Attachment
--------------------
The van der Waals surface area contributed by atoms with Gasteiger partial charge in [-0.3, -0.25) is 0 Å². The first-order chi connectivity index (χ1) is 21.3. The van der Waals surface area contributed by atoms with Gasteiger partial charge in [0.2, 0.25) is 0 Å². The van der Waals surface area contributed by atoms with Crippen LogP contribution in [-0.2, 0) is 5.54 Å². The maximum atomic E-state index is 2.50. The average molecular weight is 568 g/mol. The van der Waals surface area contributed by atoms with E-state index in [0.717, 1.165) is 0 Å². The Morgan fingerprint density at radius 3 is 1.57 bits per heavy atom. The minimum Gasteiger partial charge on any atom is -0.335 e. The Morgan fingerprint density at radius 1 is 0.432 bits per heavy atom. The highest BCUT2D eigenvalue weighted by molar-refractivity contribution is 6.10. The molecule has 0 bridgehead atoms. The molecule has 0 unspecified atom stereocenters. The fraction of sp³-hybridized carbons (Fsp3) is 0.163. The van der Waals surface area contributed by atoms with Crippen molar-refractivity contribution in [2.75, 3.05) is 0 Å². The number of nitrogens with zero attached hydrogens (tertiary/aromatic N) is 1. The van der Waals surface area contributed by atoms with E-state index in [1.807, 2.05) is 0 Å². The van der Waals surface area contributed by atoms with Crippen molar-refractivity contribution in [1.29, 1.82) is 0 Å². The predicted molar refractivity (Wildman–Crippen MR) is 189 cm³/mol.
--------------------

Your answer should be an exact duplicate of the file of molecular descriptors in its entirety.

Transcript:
The van der Waals surface area contributed by atoms with Gasteiger partial charge in [-0.3, -0.25) is 0 Å². The first-order chi connectivity index (χ1) is 21.3. The van der Waals surface area contributed by atoms with Gasteiger partial charge in [0.2, 0.25) is 0 Å². The van der Waals surface area contributed by atoms with Crippen LogP contribution in [-0.2, 0) is 5.54 Å². The maximum atomic E-state index is 2.50. The average molecular weight is 568 g/mol. The van der Waals surface area contributed by atoms with E-state index in [0.717, 1.165) is 0 Å². The Morgan fingerprint density at radius 3 is 1.57 bits per heavy atom. The minimum Gasteiger partial charge on any atom is -0.335 e. The Morgan fingerprint density at radius 1 is 0.432 bits per heavy atom. The highest BCUT2D eigenvalue weighted by molar-refractivity contribution is 6.10. The molecule has 0 bridgehead atoms. The molecule has 0 unspecified atom stereocenters. The fraction of sp³-hybridized carbons (Fsp3) is 0.163. The van der Waals surface area contributed by atoms with Crippen molar-refractivity contribution in [2.75, 3.05) is 0 Å². The number of nitrogens with zero attached hydrogens (tertiary/aromatic N) is 1. The van der Waals surface area contributed by atoms with E-state index in [1.807, 2.05) is 0 Å². The van der Waals surface area contributed by atoms with Crippen molar-refractivity contribution in [1.29, 1.82) is 0 Å². The predicted molar refractivity (Wildman–Crippen MR) is 189 cm³/mol.